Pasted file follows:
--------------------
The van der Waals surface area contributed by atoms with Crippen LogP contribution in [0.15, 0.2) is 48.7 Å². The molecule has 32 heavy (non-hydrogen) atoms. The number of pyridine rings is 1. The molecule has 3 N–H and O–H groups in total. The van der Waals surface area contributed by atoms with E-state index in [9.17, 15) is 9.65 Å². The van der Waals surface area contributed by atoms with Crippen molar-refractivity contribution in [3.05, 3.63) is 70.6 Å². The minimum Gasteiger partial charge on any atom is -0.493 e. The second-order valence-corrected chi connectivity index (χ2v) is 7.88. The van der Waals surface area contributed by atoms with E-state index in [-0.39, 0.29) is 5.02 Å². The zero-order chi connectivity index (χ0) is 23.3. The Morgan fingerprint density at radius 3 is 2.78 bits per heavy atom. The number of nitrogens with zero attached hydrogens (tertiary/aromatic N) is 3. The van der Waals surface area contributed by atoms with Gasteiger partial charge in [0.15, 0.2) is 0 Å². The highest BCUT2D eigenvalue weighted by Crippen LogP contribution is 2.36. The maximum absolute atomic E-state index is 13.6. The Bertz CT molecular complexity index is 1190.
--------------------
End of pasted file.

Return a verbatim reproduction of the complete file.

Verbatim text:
The van der Waals surface area contributed by atoms with Crippen LogP contribution in [0.15, 0.2) is 48.7 Å². The molecule has 32 heavy (non-hydrogen) atoms. The number of pyridine rings is 1. The molecule has 3 N–H and O–H groups in total. The van der Waals surface area contributed by atoms with E-state index in [9.17, 15) is 9.65 Å². The van der Waals surface area contributed by atoms with Crippen molar-refractivity contribution in [3.05, 3.63) is 70.6 Å². The minimum Gasteiger partial charge on any atom is -0.493 e. The second-order valence-corrected chi connectivity index (χ2v) is 7.88. The van der Waals surface area contributed by atoms with E-state index in [-0.39, 0.29) is 5.02 Å². The zero-order chi connectivity index (χ0) is 23.3. The Morgan fingerprint density at radius 3 is 2.78 bits per heavy atom. The number of nitrogens with zero attached hydrogens (tertiary/aromatic N) is 3. The van der Waals surface area contributed by atoms with Gasteiger partial charge in [0.15, 0.2) is 0 Å². The highest BCUT2D eigenvalue weighted by Crippen LogP contribution is 2.36. The maximum absolute atomic E-state index is 13.6. The Bertz CT molecular complexity index is 1190.